2011 USDA Grape Report


The average yields and average price per ton are lower than what I have seen in working with growers in Central Texas. Happily, growers are catching back up to 2005 levels in yeild and acreage. Looks like plantings from 2007-2009 are coming to fruit. We still need more plantings to meet the demand. New varieties are popping up and its great to see the heavy proven fruiters come into production. Central Texas has a long way to go to match the production of West Texas and High Plans. I would love to see more plantings in CTX of Tempranillo, Zin, Syrah, as well as lesser known varieties like Touriga, Mourvedre, Petit Verdot, Barbera. Winemakers can have a hey day with blends of these hot-climate reds.

Go Thirsty

Texas Department of Agriculture Launches New GO TEXAN or Go Thirsty Program


A Business Model Adjustment

Good lesson from Damian Mandola on having all your fingers in the pie; you can’t be the restauranteur, and the wine maker, and expect the competition to buy your wine. See http://www.robbwalsh.com/2010/06/news-flash-mandola-winery-sold/

Excuses to Visit Fredericksburg, Tx this December

For many in Central Texas it’s easy to find an excuse to make a day or weekend trip to Fredericksburg for an annual holiday shopping tradition or to visit the many area wineries for wine tasting. Here are a few more reasons to plan your trip in December.

Prospective Wine-Grape Grower Workshop, Thurs. Nov. 18, 9-4

People interested in commercial wine-grape production are invited to the Texas AgriLife Extension Service’s next Prospective Wine-Grape Grower Workshop, set for Nov. 18 in Fredericksburg.

The workshop, which runs from 9 a.m. to 4 p.m. and costs $125 apiece or $200 for couples, is for those considering planting a commercial vineyard and those who already have planted and are thinking about expanding to commercial scale, said Penny Adams, the service’s viticulture adviser for the Texas Hill Country.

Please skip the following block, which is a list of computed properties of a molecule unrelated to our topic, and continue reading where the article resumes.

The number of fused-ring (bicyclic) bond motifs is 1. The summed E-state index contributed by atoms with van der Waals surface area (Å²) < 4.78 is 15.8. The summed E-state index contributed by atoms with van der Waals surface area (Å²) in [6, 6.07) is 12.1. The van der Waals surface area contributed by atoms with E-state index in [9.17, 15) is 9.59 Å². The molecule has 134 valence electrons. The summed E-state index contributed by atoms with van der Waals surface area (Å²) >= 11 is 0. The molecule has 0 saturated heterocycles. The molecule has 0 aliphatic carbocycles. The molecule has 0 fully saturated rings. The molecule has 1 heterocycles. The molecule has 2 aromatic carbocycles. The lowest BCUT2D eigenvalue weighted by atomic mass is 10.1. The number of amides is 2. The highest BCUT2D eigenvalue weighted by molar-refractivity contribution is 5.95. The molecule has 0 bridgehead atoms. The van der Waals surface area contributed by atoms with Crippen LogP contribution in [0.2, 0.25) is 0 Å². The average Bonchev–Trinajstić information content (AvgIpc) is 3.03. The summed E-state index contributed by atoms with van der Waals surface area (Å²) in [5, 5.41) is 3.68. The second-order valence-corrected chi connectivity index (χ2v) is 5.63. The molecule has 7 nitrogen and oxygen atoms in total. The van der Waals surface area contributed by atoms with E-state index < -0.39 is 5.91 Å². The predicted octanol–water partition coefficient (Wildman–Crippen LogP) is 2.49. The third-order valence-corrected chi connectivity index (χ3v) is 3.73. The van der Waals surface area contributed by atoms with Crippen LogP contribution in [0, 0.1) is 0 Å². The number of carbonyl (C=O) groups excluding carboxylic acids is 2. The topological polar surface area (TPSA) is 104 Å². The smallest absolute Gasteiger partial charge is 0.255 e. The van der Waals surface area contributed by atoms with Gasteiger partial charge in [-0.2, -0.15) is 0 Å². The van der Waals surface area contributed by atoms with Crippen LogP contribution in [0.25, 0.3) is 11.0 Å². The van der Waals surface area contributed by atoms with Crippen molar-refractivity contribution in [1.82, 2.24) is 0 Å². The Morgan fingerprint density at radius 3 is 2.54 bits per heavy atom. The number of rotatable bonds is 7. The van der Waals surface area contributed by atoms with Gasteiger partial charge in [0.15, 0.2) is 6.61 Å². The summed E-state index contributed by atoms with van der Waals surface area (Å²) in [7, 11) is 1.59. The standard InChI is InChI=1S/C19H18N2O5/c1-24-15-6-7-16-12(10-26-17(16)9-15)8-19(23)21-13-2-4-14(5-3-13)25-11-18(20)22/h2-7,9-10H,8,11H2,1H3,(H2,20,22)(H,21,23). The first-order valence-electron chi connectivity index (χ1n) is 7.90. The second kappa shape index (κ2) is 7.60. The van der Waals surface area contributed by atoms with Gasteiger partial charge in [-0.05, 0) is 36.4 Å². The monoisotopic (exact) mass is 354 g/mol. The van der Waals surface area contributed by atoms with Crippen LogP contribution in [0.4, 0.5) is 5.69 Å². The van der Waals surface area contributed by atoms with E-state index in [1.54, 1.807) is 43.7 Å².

Online registration can be completed at http://agrilifevents.tamu.edu and entering “wine” as the keyword, or by calling (979) 845-2604. On-site registration will begin at 8:30 a.m. Nov. 18.

The event will take place at the extension office in Gillespie County, 95 Frederick Road.

Prospective Winegrower Workshops

Grape growing is a labor intensive enterprise that requires significant up-front investment in comparison to many other agricultural crops. The Prospective Winegrower Workshop was created by the Texas AgriLife Extension Viticulture Team to educate farmers, entrepreneurs, or any individual considering planting a commercial vineyard. This one-day educational event consists of a series of presentations that provide an overview of the unique requirements and risks associated with establishment and operation of a commercial vineyard in Texas. The workshop is co-instructed by AgriLife Extension Viticulture Advisors at multiple locations throughout the state.

Workshop topics include:

* Vineyard Economics
* Necessary Viticulture Expertise
* Vineyard Site Considerations
* Risk Factors
* Vineyard Labor Requirements

Fee: $125, Lunch is provided ($200 per couple)
Register online: AgriLife Extension Events
Keyword Search: Wine

The Prospective Winegrower Workshop serves as a prerequisite for application to the Texas Viticulture Certificate Program, offered by Texas Tech University and Texas AgriLife Extension. Go to the Certificate Program website for information on this educational program.


October 12 Lead Instructor: Fran Pontasch
Location: Pittsburg, TX
November 18 Lead Instructor: Penny Adams
Location: Fredericksburg, TX


January 25 Lead Instructor: Fran Pontasch
Location: Stephenville, TX
March 16 Lead Instructor: Fritz Westover
Location: Houston, TX
May 2 Lead Instructor: Penny Adams
Location: Fredericksburg, TX
June 17 Lead Instructor: Dusty Timmons
Location: Lubbock, TX

Prospective TX Viticulturists: Grape Camp Fredericksburg, Tx Nov. 7 & 8, 2010